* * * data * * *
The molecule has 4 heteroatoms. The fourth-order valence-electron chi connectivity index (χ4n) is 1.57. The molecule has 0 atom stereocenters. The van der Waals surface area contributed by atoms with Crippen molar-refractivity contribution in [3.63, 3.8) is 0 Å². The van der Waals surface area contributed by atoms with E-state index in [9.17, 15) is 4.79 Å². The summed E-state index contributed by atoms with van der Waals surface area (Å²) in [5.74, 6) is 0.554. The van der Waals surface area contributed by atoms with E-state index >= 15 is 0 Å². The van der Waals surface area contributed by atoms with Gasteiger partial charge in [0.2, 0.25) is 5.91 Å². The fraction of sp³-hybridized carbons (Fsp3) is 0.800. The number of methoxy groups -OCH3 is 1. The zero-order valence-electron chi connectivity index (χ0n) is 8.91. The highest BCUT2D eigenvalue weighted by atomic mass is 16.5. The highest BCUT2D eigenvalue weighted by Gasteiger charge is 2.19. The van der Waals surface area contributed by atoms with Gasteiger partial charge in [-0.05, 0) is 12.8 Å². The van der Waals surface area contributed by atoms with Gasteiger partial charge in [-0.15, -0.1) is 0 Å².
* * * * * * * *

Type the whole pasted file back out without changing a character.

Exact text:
The molecule has 4 heteroatoms. The fourth-order valence-electron chi connectivity index (χ4n) is 1.57. The molecule has 0 atom stereocenters. The van der Waals surface area contributed by atoms with Crippen molar-refractivity contribution in [3.63, 3.8) is 0 Å². The van der Waals surface area contributed by atoms with E-state index in [9.17, 15) is 4.79 Å². The summed E-state index contributed by atoms with van der Waals surface area (Å²) in [5.74, 6) is 0.554. The van der Waals surface area contributed by atoms with E-state index >= 15 is 0 Å². The van der Waals surface area contributed by atoms with Gasteiger partial charge in [0.2, 0.25) is 5.91 Å². The fraction of sp³-hybridized carbons (Fsp3) is 0.800. The number of methoxy groups -OCH3 is 1. The zero-order valence-electron chi connectivity index (χ0n) is 8.91. The highest BCUT2D eigenvalue weighted by atomic mass is 16.5. The highest BCUT2D eigenvalue weighted by Gasteiger charge is 2.19. The van der Waals surface area contributed by atoms with Gasteiger partial charge in [-0.05, 0) is 12.8 Å². The van der Waals surface area contributed by atoms with Gasteiger partial charge in [-0.15, -0.1) is 0 Å².